Retained Double J stents are associated with significant morbidity and mortality, if not intervened timely. So in the present study, consequences, management and their potential complications of forgotten/ retained DJ stents were analysed.
Material and Methods: The records of patients presented to the department of urology, Nizam’s Institute Of Medical Sciences-Hyderabad with forgotten or long term retention of DJ stents from October 2013 to June 2019 were retrospectively analysed. All cases were reviewed for age, gender, indication for insertion of DJ stent, duration of stent insertion, radiological images and surgical procedures performed.
Results: Total 78 patients reported to our department with history of forgotten DJ stents during six years period. Total 78 patient’s records were analysed over the period from October 2013 to June 2019. Out of which 49 (63%) were male and 29 (37%) were females. Age ranged from 7 years to 71 years (Mean 43.5±10 years). Duration with stent in situ ranged from 1 year to 9 years (Mean 3.5 ± 1.06 years). Presenting complaints of feverin 11%, haematuria in11% irritative LUTS in 39% and pain in 39% amongst patients were noted. Out of 78 patients, 10 (13%) patient had CLT, 13 (17%) patients had PCNL, 5 (6%) patients underwent URSL, 2 (3%) underwent nephrectomy and 43 (55%) underwent combined procedures. Combined procedures included CLT and URSL in 9(21%), PCNL and CLT in 12 (28%), PCNL and URSL in 9 (21%), PCNL and URSL and CLT in 13 (30%). 64% of patients had preoperative urine C/S positive. Majority of microorganisms were found E.coli. Treated with preoperative antibiotics. The majority of patients had fever postoperatively. 5 patients had septic shock, andmanaged conservatively. No mortality.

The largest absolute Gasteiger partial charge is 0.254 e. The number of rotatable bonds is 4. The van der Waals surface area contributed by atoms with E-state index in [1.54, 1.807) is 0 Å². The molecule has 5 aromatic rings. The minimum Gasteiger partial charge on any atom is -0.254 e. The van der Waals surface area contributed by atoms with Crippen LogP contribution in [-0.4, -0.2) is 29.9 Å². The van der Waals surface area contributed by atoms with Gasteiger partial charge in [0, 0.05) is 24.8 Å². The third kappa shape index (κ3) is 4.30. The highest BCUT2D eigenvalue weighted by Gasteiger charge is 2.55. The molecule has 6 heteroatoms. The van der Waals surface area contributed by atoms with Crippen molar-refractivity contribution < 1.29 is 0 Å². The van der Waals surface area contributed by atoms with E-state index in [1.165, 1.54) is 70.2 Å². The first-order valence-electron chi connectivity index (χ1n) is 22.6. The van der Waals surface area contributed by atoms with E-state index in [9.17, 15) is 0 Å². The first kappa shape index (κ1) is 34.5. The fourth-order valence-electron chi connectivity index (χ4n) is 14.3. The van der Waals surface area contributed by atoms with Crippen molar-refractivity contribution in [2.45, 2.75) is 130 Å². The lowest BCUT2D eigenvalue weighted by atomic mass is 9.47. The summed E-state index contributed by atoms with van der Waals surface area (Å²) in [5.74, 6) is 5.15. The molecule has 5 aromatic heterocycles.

Conclusion: Forgotten or retained stent is a source of severe morbidity. DJ stents should be used judiciously. Patient education and awareness plays a vital role in preventing retained stents.